facebooktwittergoogle_plusredditpinterestlinkedintumblrmailby feather
The entries in the Scrum Product Backlog are often written in the form of User Stories. A User Story tells a short story about someone using the product. It contains a name, a brief narrative, and acceptance criteria and conditions for the story to be complete. The advantage of user stories is that they focus on exactly what the user needs/wants without going into the details on how to achieve it. There are different recommendations how to define User stories.

A template could be as follows:

As an [actor], I [want|must] [action] so that [achievement] Or in a shorter version: As an [actor], I [want|must] [achievement]

Actor: The ‘owner’ of the user story. This is often a user but it is recommended to be more specific here. By using specific actors (e.g. “Administrator”, “Logged in Customer”, “Unauthenticated visitor”) it’s easier to understand and sets the user story into context.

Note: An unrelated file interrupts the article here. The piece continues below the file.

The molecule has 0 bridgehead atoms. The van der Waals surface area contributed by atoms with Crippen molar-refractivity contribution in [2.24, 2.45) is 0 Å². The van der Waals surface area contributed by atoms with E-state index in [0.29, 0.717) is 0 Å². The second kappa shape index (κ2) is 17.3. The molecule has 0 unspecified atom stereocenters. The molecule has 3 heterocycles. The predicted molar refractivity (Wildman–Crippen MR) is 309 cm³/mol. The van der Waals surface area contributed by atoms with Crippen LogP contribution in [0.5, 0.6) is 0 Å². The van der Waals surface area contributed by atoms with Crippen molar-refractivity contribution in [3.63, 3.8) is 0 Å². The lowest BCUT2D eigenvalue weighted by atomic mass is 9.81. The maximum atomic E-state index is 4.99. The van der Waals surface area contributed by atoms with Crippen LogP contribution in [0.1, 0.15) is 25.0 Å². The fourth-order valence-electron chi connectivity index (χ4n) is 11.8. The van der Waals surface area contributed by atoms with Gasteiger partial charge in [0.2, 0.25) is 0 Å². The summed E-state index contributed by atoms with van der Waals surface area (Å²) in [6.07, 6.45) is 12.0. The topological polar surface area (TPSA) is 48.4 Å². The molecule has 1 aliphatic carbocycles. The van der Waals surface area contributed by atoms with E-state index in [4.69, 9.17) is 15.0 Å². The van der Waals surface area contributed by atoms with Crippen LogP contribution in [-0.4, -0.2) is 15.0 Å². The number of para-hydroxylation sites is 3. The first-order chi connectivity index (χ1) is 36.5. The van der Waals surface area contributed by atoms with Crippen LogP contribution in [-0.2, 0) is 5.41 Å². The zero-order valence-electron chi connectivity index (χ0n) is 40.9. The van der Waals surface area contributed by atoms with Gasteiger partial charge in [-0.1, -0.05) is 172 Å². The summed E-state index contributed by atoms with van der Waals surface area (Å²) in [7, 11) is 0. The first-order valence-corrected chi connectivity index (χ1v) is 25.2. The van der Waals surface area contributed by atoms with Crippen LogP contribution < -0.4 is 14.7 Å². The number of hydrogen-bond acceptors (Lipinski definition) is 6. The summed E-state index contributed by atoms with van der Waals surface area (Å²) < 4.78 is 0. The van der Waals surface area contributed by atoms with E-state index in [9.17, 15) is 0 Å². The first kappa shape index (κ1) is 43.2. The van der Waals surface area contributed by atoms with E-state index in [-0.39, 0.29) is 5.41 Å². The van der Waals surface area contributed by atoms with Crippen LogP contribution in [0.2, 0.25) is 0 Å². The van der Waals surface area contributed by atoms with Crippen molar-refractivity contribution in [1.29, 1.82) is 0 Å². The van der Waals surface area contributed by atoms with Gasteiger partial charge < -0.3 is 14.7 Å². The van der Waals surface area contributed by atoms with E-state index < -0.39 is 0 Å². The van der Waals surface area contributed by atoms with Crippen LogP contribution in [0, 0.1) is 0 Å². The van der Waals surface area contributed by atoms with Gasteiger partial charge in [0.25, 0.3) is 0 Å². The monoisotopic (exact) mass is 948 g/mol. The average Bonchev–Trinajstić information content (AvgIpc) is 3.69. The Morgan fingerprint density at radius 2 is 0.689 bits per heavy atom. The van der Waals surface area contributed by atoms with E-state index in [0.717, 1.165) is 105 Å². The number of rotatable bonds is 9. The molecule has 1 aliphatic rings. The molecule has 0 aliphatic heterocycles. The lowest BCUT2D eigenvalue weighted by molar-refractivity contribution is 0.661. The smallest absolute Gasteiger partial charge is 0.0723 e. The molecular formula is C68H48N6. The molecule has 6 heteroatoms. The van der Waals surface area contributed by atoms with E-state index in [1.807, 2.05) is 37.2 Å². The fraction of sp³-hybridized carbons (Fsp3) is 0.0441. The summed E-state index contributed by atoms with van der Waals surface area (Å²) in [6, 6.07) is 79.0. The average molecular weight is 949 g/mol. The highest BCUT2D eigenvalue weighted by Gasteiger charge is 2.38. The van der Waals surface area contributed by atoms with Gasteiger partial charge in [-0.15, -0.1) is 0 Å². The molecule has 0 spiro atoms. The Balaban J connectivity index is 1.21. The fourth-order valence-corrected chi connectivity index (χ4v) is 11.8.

Action: What the actor wants to do. If it is a mandatory action it can be prefixed by “must”. Otherwise “want” is used.

Achievement: What the actor wants to achieve by performing the action. This is the result from executing the action seen from the actor’s point of view.

A good user story example

As a <power user> I want to <edit the grade page of my class> so that < I can always have the most up to date grades for a student>

The story has a specific user.  The goal is is small enough so that it will not be considered an epic.  the reason is clear and shows the value the power user is trying to get.

A bad user story example

As a <user> I want to <backup the whole system regularly> so that < I never lose data>

Firstly the user is not specific enough.  We need to know what type of user.  Secondly the goal is far too large and vague.  This would need to be broken down into a number of user stories.